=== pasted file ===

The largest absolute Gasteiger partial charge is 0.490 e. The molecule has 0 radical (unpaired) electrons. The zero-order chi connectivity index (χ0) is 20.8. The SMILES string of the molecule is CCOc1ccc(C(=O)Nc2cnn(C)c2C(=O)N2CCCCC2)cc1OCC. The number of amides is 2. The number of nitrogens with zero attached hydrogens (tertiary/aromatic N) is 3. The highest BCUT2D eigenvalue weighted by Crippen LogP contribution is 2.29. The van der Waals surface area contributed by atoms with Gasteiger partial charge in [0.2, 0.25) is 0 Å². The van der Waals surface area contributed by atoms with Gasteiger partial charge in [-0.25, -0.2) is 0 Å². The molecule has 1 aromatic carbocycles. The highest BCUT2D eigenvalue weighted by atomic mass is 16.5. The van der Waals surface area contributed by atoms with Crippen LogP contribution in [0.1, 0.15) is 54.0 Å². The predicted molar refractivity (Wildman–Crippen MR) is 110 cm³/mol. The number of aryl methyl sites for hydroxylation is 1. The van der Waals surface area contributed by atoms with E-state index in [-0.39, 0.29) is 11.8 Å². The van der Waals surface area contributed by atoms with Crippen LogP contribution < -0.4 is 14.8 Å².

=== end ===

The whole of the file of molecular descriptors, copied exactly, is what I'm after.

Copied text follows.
The largest absolute Gasteiger partial charge is 0.490 e. The molecule has 0 radical (unpaired) electrons. The zero-order chi connectivity index (χ0) is 20.8. The SMILES string of the molecule is CCOc1ccc(C(=O)Nc2cnn(C)c2C(=O)N2CCCCC2)cc1OCC. The number of amides is 2. The number of nitrogens with zero attached hydrogens (tertiary/aromatic N) is 3. The highest BCUT2D eigenvalue weighted by Crippen LogP contribution is 2.29. The van der Waals surface area contributed by atoms with Gasteiger partial charge in [0.2, 0.25) is 0 Å². The van der Waals surface area contributed by atoms with Gasteiger partial charge in [-0.25, -0.2) is 0 Å². The molecule has 1 aromatic carbocycles. The highest BCUT2D eigenvalue weighted by atomic mass is 16.5. The van der Waals surface area contributed by atoms with Crippen LogP contribution in [0.1, 0.15) is 54.0 Å². The predicted molar refractivity (Wildman–Crippen MR) is 110 cm³/mol. The number of aryl methyl sites for hydroxylation is 1. The van der Waals surface area contributed by atoms with E-state index in [-0.39, 0.29) is 11.8 Å². The van der Waals surface area contributed by atoms with Crippen LogP contribution < -0.4 is 14.8 Å².